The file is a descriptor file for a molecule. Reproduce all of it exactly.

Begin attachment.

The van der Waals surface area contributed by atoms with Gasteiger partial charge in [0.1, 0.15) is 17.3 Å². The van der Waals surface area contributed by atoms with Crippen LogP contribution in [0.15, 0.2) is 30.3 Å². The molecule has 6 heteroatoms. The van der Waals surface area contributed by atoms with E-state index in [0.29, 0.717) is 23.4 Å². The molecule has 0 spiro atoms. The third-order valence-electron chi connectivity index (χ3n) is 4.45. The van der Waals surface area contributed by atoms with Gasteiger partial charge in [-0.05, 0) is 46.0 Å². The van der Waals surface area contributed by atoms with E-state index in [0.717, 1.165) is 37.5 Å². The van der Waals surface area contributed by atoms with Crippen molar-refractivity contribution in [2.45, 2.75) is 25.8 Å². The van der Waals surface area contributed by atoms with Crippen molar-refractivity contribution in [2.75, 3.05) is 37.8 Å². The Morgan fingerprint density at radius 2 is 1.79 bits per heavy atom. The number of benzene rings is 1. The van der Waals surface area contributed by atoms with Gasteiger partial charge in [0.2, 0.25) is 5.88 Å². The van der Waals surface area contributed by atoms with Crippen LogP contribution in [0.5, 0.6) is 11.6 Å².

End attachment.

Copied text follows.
The van der Waals surface area contributed by atoms with Gasteiger partial charge in [0.1, 0.15) is 17.3 Å². The van der Waals surface area contributed by atoms with Crippen LogP contribution in [0.15, 0.2) is 30.3 Å². The molecule has 6 heteroatoms. The van der Waals surface area contributed by atoms with E-state index in [0.29, 0.717) is 23.4 Å². The molecule has 0 spiro atoms. The third-order valence-electron chi connectivity index (χ3n) is 4.45. The van der Waals surface area contributed by atoms with Gasteiger partial charge in [-0.05, 0) is 46.0 Å². The van der Waals surface area contributed by atoms with E-state index in [0.717, 1.165) is 37.5 Å². The van der Waals surface area contributed by atoms with Crippen molar-refractivity contribution in [2.45, 2.75) is 25.8 Å². The van der Waals surface area contributed by atoms with Crippen molar-refractivity contribution in [2.75, 3.05) is 37.8 Å². The Morgan fingerprint density at radius 2 is 1.79 bits per heavy atom. The number of benzene rings is 1. The van der Waals surface area contributed by atoms with Gasteiger partial charge in [0.2, 0.25) is 5.88 Å². The van der Waals surface area contributed by atoms with Crippen LogP contribution in [0.5, 0.6) is 11.6 Å².